Illinois’ Path to Phase IV of COVID-19: Have we met our goals?
On Friday, June 26th each of Illinois’ four health regions transitioned into Phase IV - “Recovery” of the Restore Illinois plan, where a significantly greater degree of freedom is being given to businesses, facilities, schools and public gatherings statewide. This comes at a time when many other states across the country are experiencing a new surge of COVID-19 cases following their own re-openings. Below we list what has changed in Phase IV,and whether each of the state’s four health regions still meets the goals of moving to Phase IV as of 6/29:
Re-openings in Phase IV:
- Gatherings: gatherings of 50 people or fewer are allowed in Phase IV, though this limit is subject to change based on latest data and guidance (only gatherings of up to 10 people were allowed in Phase III)
- Travel: all travel should still follow IDPH and CDC approved guidance (no change from Phase III)
- Health care: all health care providers are now open (they used to require IDPH safety guidance in Phase III)
- Education and child care: P-12 schools, higher education, all summer programs, and child care can now be open with IDPH approved safety guidance (only remote learning and “limited” child care and summer programs were allowed in Phase III, and then still only under IDPH guidance)
- Outdoor Recreation: all outdoor recreation now allowed (only state parks and outdoor activities with 10 people or fewer and using social distancing measures were open in Phase III)
• Manufacturing: all manufacturing open with IDPH approved safety guidance (only essential and non-essential manufacturing facilities that could properly operate with distancing guidelines were allowed in Phase III)
• “Non-essential” businesses: all employees can now return to work with IDPH approved safety guidance. Employers are encouraged to provide accommodations for COVID-19-vulnerable employees (in Phase III, the plan was already allowing non-essential businesses to open, but such depended on the “risk level” of doing so and businesses were “strongly encouraged” to take up a “tele-work” regime whenever possible)
• Bars and restaurants: allowed to fully open, with capacity limits and IDPH approved safety guidance (they were only open for delivery, pick-up and drive through in Phase III)
• Personal care services and health clubs: all barbershops, salons, spas and health and fitness clubs can now open with capacity limits and IDPH approved safety guidance (in Phase III, barbershops and salons were already open, but fitness facilities could only provide outdoor or personal training)
• Entertainment: cinema and theaters can open with capacity limits and IDPH approved safety guidance (they were completely closed in Phase III)
• Retail: can now open with capacity limits and IDPH approved safety guidance (same as in Phase III, but specific mention was made then that people needed to use face-coverings - which now isn’t mentioned anymore, though it may be up to specific stores to choose whether they will only serve mask-wearing clients)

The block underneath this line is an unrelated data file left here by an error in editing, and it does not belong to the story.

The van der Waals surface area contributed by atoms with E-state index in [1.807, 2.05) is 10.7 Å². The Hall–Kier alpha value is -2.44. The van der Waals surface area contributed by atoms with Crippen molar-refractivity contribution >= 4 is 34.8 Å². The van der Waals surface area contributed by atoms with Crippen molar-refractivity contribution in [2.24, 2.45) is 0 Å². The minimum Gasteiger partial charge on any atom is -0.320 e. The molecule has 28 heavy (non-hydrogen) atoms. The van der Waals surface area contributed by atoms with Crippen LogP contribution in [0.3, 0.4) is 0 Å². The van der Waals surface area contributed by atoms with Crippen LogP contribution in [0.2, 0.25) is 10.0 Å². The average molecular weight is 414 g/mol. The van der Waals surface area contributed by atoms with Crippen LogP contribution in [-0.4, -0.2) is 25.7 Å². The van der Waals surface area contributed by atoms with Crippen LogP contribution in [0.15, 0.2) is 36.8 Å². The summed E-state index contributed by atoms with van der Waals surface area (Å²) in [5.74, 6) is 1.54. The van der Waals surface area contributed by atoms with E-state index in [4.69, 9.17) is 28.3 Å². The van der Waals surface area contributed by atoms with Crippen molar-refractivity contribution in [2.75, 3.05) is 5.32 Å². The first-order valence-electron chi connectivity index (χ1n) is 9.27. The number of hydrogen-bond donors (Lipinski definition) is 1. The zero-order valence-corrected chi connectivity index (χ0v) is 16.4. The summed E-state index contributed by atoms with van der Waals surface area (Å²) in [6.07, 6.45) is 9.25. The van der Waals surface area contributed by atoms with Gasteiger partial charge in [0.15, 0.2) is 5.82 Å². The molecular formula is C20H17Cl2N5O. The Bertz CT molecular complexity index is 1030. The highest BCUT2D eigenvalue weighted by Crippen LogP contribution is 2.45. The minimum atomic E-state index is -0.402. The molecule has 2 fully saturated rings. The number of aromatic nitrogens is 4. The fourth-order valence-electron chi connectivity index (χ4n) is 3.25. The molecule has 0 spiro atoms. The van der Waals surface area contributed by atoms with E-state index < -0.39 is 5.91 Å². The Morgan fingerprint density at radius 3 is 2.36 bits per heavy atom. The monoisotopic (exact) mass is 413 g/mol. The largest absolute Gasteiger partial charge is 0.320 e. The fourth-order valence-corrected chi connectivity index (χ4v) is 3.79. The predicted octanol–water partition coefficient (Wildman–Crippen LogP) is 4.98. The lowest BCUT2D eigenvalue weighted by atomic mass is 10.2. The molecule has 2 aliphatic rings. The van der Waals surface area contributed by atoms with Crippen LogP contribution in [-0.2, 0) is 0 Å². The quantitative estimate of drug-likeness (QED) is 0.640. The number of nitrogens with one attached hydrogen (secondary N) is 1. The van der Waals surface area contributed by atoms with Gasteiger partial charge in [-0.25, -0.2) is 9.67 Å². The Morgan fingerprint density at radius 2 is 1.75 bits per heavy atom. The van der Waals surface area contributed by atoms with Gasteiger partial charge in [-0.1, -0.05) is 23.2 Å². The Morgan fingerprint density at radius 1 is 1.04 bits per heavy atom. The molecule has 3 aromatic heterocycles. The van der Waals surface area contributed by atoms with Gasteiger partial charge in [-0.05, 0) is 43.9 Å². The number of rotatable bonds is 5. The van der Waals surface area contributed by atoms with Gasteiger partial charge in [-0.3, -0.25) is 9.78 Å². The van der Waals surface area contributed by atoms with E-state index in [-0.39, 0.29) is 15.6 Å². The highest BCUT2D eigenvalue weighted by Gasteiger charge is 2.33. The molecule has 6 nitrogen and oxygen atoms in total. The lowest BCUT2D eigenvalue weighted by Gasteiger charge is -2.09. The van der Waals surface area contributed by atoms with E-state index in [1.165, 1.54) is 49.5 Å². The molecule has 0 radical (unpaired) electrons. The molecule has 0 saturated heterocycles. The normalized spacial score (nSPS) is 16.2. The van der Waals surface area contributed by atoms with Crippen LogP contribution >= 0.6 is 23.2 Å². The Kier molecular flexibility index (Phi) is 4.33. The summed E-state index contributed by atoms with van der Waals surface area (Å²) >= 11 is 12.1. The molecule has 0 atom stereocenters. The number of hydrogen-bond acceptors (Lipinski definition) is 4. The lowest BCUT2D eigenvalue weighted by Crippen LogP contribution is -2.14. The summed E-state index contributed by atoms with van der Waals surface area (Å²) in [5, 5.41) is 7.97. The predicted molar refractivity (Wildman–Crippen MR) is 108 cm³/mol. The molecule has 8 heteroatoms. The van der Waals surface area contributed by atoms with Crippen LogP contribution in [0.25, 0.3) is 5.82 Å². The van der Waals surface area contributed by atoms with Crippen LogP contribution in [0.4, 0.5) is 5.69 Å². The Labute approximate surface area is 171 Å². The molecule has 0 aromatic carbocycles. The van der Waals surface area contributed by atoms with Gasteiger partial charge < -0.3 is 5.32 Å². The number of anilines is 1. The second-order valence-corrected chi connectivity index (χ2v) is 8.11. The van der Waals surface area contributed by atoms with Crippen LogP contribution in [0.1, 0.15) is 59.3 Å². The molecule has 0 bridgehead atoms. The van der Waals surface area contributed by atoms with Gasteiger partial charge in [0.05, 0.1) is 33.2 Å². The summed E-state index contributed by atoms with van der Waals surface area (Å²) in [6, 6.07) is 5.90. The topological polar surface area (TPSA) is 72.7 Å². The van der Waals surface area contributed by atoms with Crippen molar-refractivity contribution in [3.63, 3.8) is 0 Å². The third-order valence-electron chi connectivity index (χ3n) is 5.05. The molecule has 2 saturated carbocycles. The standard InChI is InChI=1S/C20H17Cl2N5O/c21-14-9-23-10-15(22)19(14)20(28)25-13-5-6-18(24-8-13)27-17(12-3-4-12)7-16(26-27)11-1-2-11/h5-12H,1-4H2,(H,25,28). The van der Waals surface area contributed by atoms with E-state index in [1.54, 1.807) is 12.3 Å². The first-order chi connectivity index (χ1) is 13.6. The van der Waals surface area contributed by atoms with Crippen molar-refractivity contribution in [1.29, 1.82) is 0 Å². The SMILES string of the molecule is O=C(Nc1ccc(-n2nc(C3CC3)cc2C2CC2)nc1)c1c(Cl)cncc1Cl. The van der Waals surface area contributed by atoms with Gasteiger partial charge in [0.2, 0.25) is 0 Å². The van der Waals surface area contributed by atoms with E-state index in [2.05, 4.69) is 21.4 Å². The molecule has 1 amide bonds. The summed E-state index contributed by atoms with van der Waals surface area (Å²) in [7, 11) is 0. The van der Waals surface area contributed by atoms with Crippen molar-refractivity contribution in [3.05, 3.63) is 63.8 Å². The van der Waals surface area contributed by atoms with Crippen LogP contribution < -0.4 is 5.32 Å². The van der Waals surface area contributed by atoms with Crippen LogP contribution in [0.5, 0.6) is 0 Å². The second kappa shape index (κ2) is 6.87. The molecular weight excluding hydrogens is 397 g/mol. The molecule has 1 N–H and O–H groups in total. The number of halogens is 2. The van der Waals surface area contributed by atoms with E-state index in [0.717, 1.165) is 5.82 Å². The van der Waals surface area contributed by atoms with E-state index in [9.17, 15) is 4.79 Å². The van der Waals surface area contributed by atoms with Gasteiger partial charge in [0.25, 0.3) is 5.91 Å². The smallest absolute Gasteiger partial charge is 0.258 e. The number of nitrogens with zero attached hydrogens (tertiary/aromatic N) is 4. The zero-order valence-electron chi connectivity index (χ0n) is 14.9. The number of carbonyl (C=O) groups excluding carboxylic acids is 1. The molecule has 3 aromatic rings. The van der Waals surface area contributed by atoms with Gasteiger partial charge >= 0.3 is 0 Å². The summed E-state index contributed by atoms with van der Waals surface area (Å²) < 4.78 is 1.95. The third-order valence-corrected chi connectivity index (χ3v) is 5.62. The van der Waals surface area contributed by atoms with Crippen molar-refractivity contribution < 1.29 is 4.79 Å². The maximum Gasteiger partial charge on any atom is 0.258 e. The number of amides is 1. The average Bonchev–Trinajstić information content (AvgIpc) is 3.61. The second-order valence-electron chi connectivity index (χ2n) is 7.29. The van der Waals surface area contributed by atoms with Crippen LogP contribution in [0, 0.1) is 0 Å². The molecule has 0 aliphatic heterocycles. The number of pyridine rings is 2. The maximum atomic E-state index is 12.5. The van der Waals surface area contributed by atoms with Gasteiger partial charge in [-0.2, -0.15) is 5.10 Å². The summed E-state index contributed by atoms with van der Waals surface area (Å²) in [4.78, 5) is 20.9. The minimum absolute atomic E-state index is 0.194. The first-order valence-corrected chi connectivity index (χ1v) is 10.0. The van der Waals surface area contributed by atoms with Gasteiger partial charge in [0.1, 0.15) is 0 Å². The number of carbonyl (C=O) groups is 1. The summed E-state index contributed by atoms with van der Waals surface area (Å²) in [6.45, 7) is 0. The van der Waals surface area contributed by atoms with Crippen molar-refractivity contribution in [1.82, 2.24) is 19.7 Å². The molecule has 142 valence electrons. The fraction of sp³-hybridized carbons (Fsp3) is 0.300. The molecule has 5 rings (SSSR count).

What were the requirements for moving into Phase IV?
- Cases and Capacity: The determination of moving from Phase 3 to Phase 4 was “driven by the COVID-19 positivity rate in each region and measures of maintaining regional hospital surge capacity.” The data was continuously tracked starting from the time a region entered Phase 3:
• At or under a 20 percent positivity rate and increasing no more than 10 percentage points over a 14-day period, AND
• No overall increase (i.e. stability or decrease) in hospital admissions for COVID-19-like illness for 28 days, AND
• Available surge capacity of at least 14 percent of ICU beds, medical and surgical beds, and ventilators
- Testing: Testing available in region regardless of symptoms or risk factors
- Tracing: Begin contact tracing and monitoring within 24 hours of diagnosis for more than 90% of cases in region
Does each health region still meet Phase IV requirements
as of June 29th?
The IDPH’s main website does not offer straightforward statistics about the contact tracing and testing capacity of each health region. However, an IDPH spokesperson relayed to the Center that as of June 26th there were 550 contact tracers working statewide (a number that has increased to 611 as of 6/30). That number still falls short of the goal of 3,800 tracers for the entire state, but the number of contact tracers is expected to keep increasing: according to the IDPH, 250 more tracers were slated to start working in the next few weeks, with all 97 of Illinois’s local health departments having applied for funding totaling $230 million to expand contact tracing. Ultimately we do not know, however, if the 611 tracers already meets Phase IV’s requirement of health regions being able to “begin contact tracing and monitoring within 24 hours of diagnosis for more than 90% of cases in region.” Similarly, testing numbers have continued to increase by the tens of thousands each day, which suggests that the state’s testing capacity is likely sufficient to support contact tracing overall.
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